In this clinical context, a less time consuming tool would be of interest. We have developed a 4 item questionnaire evaluating the frequency of headaches and the amount of medication consumption used to treat the attacks and compared sensitivity and specificity of this in migraine patients and MOH patients. Indeed, such a tool would be useful in clinical practice and for research, to pre-include patients for epidemiological studies.
We evaluated the accuracy of the rapid evaluation of headaches and medication used to treat the attacks consumption in a sample of consecutive headache patients seen at the Bordeaux Headache Centre for their first visit. Our goal was to establish the validity of a brief screening instrument that uses among other things self-reporting of use of acute treatment for headache by the patient and has both the sensitivity and specificity that would make it useful in the outpatient headache centres, and in general practitioner practices. The validity study required the comparison of answers of medication overuse headache sufferers to the answers of migraine sufferers, with the gold standard diagnosis done by two neurologists specialised in headache. The study was conducted in France in the Bordeaux headache centre. Because the setting of intended use was at first pain or headache centres, our validation study occurred in an outpatient headache centre (a specialized headache centre of a teaching hospital).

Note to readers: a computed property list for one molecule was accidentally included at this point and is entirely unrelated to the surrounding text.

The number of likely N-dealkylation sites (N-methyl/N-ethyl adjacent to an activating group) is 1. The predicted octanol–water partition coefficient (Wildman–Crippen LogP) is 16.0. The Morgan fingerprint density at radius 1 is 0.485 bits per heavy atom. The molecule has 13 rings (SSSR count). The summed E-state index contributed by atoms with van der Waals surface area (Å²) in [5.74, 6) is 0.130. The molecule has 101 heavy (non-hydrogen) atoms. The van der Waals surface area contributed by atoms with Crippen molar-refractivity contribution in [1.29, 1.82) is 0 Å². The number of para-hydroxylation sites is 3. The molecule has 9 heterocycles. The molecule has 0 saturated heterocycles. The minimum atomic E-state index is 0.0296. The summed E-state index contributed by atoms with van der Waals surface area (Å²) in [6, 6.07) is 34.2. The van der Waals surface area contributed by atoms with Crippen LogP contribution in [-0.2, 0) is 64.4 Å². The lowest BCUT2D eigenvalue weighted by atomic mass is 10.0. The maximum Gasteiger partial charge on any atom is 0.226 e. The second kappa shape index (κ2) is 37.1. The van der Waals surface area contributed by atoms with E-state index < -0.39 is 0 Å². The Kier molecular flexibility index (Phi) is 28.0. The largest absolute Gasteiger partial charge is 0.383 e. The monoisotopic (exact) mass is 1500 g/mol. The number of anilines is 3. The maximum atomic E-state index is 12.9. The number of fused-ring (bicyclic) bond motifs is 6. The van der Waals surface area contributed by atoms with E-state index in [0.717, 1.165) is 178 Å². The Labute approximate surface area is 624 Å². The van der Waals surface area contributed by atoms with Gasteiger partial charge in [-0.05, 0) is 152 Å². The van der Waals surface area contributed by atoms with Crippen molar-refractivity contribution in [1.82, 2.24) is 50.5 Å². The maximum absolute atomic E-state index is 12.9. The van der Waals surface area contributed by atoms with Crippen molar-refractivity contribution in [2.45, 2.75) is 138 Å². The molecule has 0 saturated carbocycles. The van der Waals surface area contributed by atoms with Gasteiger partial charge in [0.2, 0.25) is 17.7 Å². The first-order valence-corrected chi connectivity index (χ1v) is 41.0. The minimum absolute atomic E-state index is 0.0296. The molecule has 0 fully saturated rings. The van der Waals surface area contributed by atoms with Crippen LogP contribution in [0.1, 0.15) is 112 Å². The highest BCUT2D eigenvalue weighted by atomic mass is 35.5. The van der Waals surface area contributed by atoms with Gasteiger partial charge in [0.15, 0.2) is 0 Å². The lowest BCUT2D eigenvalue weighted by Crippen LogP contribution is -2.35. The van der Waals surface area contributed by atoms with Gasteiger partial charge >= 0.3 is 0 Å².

All men and women aged 18 years or more who were visiting for migraine or probable MOH identified by their general practitioner were consecutively pre included. Pre inclusion required the ability to read and write French. They filled out the questionnaire in the waiting room. Then definitive inclusion was done after the diagnosis of migraine without aura or migraine with aura, or migraine without or with aura plus pMOH by one of the headache specialist during the face-to-face interview according to the 2004 ICHD-II  criteria.